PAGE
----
Don’t let your desire to be exceptional hold you back from being exquisite.

Your humanity is lovely, even with its cracks and chips. Fear and insecurity don’t get to steal your compassion for yourself — not on our watch! Your life is too, too short for that nonsense. You can start incorporating the basic concepts of self-compassion into a daily affirmation, your mindfulness routine, and when you feel an onslaught of negative self-talk.

1. Treat yourself with kindness
Think of yourself as your own best friend. How would you give support, offer a lending ear, and show compassion to those closest to you? Practice greeting yourself with that kind of love and acceptance each morning.

2. Recognize your shared humanity
So often we hold ourselves to harsher standards than anyone around us. Acknowledge that you are, in fact, human and extend grace in stressful times. Sometimes it may feel like you’re all alone, but remind yourself that your experiences are connected to a larger shared human experience, and someone else somewhere is going through exactly the same thing.

3. Be mindful when faced with negative aspects of yourself
You overslept your alarm, forgot your bestie’s birthday, failed to meet a work deadline, and burned dinner to a sizzle. Instead of jumping to judgment, criticism, and the downward spiral of self-loathing, sit with yourself in all your muck and let out a sigh. I mean really let it all out. Blow the anxious thoughts out through your breath, up your throat, flutter in-between your lips. Read a poem or play your favorite song, and remind yourself that you are still good, you’ll do better next time, and you are still worthy of love.

Happy self-loving, Spoonies! Let us know how these practices help shape how you think about yourself and how you think about others. XO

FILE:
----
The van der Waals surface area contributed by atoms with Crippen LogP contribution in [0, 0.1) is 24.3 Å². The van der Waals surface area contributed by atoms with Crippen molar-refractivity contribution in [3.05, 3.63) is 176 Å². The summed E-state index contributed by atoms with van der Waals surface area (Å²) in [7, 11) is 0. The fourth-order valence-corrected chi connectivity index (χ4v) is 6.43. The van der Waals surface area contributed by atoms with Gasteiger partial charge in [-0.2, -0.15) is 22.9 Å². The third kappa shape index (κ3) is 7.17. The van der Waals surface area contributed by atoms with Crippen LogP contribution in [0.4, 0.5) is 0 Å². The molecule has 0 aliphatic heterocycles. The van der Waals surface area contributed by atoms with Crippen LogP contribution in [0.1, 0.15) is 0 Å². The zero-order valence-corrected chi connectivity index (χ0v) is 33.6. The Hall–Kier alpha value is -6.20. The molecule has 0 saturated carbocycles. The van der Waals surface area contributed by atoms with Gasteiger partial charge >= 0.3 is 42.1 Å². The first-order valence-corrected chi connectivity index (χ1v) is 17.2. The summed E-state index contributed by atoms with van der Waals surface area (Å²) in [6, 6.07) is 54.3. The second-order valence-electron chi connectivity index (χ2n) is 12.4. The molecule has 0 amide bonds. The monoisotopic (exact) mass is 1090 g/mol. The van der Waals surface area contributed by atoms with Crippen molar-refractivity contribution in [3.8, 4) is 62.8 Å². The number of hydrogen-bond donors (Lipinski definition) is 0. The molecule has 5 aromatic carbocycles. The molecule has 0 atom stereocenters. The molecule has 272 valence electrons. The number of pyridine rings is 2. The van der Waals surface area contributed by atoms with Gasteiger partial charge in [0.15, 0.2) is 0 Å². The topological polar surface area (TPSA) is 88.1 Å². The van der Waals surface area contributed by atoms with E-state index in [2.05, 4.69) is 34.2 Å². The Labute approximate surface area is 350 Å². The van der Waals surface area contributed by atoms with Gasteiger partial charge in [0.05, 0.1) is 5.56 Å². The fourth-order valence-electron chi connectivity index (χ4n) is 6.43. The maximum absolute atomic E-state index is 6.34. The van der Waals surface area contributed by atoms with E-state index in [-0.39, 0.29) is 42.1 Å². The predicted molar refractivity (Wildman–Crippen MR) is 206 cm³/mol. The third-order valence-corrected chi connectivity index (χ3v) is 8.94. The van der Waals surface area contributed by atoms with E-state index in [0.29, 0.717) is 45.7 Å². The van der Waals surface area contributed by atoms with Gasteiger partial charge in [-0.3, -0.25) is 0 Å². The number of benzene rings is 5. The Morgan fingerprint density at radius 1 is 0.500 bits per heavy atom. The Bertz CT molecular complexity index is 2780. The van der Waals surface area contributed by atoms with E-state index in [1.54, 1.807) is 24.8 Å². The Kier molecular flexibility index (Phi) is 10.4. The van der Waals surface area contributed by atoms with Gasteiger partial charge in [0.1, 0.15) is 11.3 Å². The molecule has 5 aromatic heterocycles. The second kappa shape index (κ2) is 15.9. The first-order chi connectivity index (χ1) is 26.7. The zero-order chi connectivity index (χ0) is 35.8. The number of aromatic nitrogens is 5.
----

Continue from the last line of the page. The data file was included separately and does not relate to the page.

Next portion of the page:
“Self-Esteem Based on External Sources Has Mental Health Consequences.” Monitor on Psychology, 33(11), Dec. 2002. American Psychological Association. Web. June 2016.

Barnard, Laura K. and John F. Curry. “Self-compassion: Conceptualizations, correlates, & interventions.” Review of General Psychology, 15(4), Dec. 2011, 289–303. APA PsycNET. Web. June 2016.

Creswell, J. David, et al. “Self-Affirmation Improves Problem-Solving under Stress.” PLoS One, 8(5), 2013. Web. June 2016.

Neff, Kristin. “Why Self-Compassion Drumpfs Self-Esteem.” Greater Good, May 2011. Web. June 2016.

Parker-Pope, Tara. “Go Easy on Yourself, a New Wave of Research Urges.” New York Times, Feb. 2011. Web. June 2016.

Sirois, Fuschia M. “Procrastination and Stress: Exploring the Role of Self-compassion.” Self and Identity, 13(2), 2014. Taylor & Francis Online. Web. June 2016.

TEDx Talks. “The Space Between Self-Esteem and Self Compassion: Kristin Neff at TEDxCentennialParkWomen.” YouTube, Feb. 2013. Web. June 2016.

University of Hertfordshire. “Self-acceptance could be the key to a happier life, yet it’s the happy habit many people practice the least.” ScienceDaily, March 2014. Web. June 2016.